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UNPUBLISHED

UNITED STATES COURT OF APPEALS


FOR THE FOURTH CIRCUIT

No. 05-4856

UNITED STATES OF AMERICA,


Plaintiff - Appellee,
versus
JERMAINE BIVINGS, a/k/a Bivo,
Defendant - Appellant.

Appeal from the United States District Court for the District of
South Carolina, at Spartanburg. Henry M. Herlong, Jr., District
Judge. (CR-04-840)

Submitted:

March 8, 2006

Decided:

April 3, 2006

Before MICHAEL, DUNCAN, and SHEDD, Circuit Judges.

Affirmed by unpublished per curiam opinion.

David W. Plowden, Assistant Federal Public Defender, Greenville,


South Carolina, for Appellant.
Regan Alexandra Pendleton,
Assistant United States Attorney, Greenville, South Carolina, for
Appellee.

Unpublished opinions are not binding precedent in this circuit.


See Local Rule 36(c).

PER CURIAM:
Jermaine Bivings appeals his convictions and 216-month
sentence imposed after he pled guilty to conspiracy to possess with
intent to distribute more than five kilograms of cocaine and more
than fifty grams of crack (Count 1), in violation of 21 U.S.C.
846 (2000); possession with intent to distribute a quantity of
cocaine and more than fifty grams of crack (Count 2), in violation
of 21 U.S.C. 841(a)(1) (2000); use of a telephone to facilitate
the drug offense charged in Count 2 (Count 4), in violation of 21
U.S.C. 843(b) (2000); and possession with intent to distribute
more

than

fifty

841(a)(1).

grams

of

crack

(Count

8),

in

violation

of

Bivings counsel filed a brief pursuant to Anders v.

California, 386 U.S. 738 (1967), challenging the adequacy of the


plea

colloquy

meritorious

but

issues

supplemental brief.

stating
for

that,

appeal.

in

his

Bivings

view,
has

there

filed

are

no

pro

se

We affirm.

Counsel questions whether the district court complied


with Fed. R. Crim. P. 11 in accepting Bivings guilty plea.
Because Bivings did not move to withdraw his guilty plea,* we
review his challenge to the adequacy of the Rule 11 hearing for
plain error.
Cir. 2002).

United States v. Martinez, 277 F.3d 517, 525 (4th


We have carefully reviewed the transcript of the Rule

Bivings filed two motions to withdraw his guilty plea in the


district court but withdrew them at the sentencing hearing.
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11

hearing

and

find

no

plain

error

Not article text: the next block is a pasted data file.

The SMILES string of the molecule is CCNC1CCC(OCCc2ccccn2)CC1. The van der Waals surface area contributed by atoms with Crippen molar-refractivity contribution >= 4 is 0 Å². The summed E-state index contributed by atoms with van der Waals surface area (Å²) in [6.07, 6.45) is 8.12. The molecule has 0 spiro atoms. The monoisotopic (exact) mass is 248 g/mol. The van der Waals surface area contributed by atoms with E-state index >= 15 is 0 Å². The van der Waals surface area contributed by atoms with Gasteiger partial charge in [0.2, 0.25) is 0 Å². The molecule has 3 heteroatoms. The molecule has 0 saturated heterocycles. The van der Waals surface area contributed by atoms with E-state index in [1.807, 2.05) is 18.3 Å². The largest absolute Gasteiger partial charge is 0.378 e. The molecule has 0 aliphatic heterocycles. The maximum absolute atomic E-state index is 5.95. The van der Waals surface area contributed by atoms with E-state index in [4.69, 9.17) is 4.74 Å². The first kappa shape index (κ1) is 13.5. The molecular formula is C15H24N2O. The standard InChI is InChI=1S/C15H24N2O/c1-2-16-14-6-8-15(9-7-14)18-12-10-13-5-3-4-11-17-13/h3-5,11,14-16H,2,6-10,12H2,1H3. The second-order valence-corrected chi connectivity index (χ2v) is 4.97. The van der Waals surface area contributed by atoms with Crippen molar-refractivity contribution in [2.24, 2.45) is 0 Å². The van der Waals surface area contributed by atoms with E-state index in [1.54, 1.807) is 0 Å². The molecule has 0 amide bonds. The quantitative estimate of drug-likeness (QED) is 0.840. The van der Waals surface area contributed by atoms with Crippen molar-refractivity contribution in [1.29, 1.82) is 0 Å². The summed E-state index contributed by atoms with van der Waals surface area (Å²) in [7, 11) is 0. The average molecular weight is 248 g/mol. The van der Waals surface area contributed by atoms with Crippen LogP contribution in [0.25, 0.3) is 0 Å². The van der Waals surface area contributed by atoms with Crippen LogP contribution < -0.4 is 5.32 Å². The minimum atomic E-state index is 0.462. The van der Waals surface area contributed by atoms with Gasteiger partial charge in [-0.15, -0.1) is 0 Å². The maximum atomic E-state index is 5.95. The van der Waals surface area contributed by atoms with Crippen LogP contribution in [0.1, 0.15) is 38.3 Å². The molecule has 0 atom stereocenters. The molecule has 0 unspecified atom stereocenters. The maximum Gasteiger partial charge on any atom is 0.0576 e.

acceptance of Bivings guilty plea.

in

the

district

courts

See United States v. DeFusco,

949 F.2d 114, 119-20 (4th Cir. 1991).


In his pro se supplemental brief, Bivings contends that
the district court erred by denying his motion for the appointment
of new counsel.

Our review of the record convinces us that the

district court did not abuse its discretion in denying the motion.
See United States v. Reevey, 364 F.3d 151, 156 (4th Cir. 2004)
(stating standard of review and discussing factors courts consider
in ruling on motion).

Finally, with regard to Bivings claim that

counsel provided ineffective assistance due to a conflict of


interest, we may address [such claims] on direct appeal only if
the lawyers ineffectiveness conclusively appears from the record.
United States v. Baldovinos, 434 F.3d 233, 239 (4th Cir. 2006),
cert. denied,
(No.

U.S.

05-8667).

Because

, 2006 WL 386973 (U.S. Feb. 21, 2006)


we

find

no

evidence

of

counsels

ineffectiveness on the record presented, we decline to review this


claim on direct appeal.
In accordance with Anders, we have reviewed the entire
record

for

any

meritorious

issues

and

have

found

Accordingly, we affirm Bivings convictions and sentence.

none.
This

court requires that counsel inform his client, in writing, of his


right to petition the Supreme Court of the United States for
further review.

If the client requests that a petition be filed,

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but counsel believes that such a petition would be frivolous, then


counsel

may

move

representation.

in

this

court

for

leave

to

withdraw

from

Counsels motion must state that a copy thereof

was served on the client.

We dispense with oral argument because

the facts and legal contentions are adequately presented in the


materials

before

the

court

and

argument

would

not

aid

the

decisional process.
AFFIRMED

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